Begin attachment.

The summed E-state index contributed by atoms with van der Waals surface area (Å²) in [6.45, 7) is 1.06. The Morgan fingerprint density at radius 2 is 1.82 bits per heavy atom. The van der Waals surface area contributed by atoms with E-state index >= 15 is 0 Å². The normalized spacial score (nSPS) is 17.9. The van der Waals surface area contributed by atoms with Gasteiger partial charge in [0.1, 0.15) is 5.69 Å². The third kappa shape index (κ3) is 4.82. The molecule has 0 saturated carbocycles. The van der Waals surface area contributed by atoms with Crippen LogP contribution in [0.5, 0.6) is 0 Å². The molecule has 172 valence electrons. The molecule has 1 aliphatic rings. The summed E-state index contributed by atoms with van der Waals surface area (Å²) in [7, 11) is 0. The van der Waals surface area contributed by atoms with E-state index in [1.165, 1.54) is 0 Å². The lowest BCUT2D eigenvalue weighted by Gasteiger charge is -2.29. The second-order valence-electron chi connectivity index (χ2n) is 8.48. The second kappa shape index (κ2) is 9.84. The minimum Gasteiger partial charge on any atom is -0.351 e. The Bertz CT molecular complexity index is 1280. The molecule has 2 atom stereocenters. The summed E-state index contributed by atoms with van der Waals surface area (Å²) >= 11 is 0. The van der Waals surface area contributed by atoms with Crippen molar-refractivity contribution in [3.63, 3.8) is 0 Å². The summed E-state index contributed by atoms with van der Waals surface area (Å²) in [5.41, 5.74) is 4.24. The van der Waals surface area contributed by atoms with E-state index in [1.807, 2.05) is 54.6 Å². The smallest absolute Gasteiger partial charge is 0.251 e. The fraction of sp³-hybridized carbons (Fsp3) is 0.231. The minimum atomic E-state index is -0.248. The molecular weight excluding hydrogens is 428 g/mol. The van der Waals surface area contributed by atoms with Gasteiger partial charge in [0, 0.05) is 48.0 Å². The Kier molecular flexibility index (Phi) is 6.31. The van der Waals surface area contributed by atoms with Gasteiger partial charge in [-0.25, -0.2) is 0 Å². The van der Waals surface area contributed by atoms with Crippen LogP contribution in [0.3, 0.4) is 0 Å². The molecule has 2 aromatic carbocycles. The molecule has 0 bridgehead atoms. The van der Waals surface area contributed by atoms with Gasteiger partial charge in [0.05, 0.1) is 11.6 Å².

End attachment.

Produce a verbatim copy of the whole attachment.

The summed E-state index contributed by atoms with van der Waals surface area (Å²) in [6.45, 7) is 1.06. The Morgan fingerprint density at radius 2 is 1.82 bits per heavy atom. The van der Waals surface area contributed by atoms with E-state index >= 15 is 0 Å². The normalized spacial score (nSPS) is 17.9. The van der Waals surface area contributed by atoms with Gasteiger partial charge in [0.1, 0.15) is 5.69 Å². The third kappa shape index (κ3) is 4.82. The molecule has 0 saturated carbocycles. The van der Waals surface area contributed by atoms with Crippen LogP contribution in [0.5, 0.6) is 0 Å². The molecule has 172 valence electrons. The molecule has 1 aliphatic rings. The summed E-state index contributed by atoms with van der Waals surface area (Å²) in [7, 11) is 0. The van der Waals surface area contributed by atoms with E-state index in [1.165, 1.54) is 0 Å². The lowest BCUT2D eigenvalue weighted by Gasteiger charge is -2.29. The second-order valence-electron chi connectivity index (χ2n) is 8.48. The second kappa shape index (κ2) is 9.84. The minimum Gasteiger partial charge on any atom is -0.351 e. The Bertz CT molecular complexity index is 1280. The molecule has 2 atom stereocenters. The summed E-state index contributed by atoms with van der Waals surface area (Å²) >= 11 is 0. The van der Waals surface area contributed by atoms with Crippen molar-refractivity contribution in [3.63, 3.8) is 0 Å². The summed E-state index contributed by atoms with van der Waals surface area (Å²) in [5.41, 5.74) is 4.24. The van der Waals surface area contributed by atoms with E-state index in [1.807, 2.05) is 54.6 Å². The smallest absolute Gasteiger partial charge is 0.251 e. The fraction of sp³-hybridized carbons (Fsp3) is 0.231. The minimum atomic E-state index is -0.248. The molecular weight excluding hydrogens is 428 g/mol. The van der Waals surface area contributed by atoms with Gasteiger partial charge in [0, 0.05) is 48.0 Å². The Kier molecular flexibility index (Phi) is 6.31. The van der Waals surface area contributed by atoms with Gasteiger partial charge in [-0.25, -0.2) is 0 Å². The van der Waals surface area contributed by atoms with Crippen LogP contribution in [0.3, 0.4) is 0 Å². The molecule has 2 aromatic carbocycles. The molecule has 0 bridgehead atoms. The van der Waals surface area contributed by atoms with Gasteiger partial charge in [0.05, 0.1) is 11.6 Å².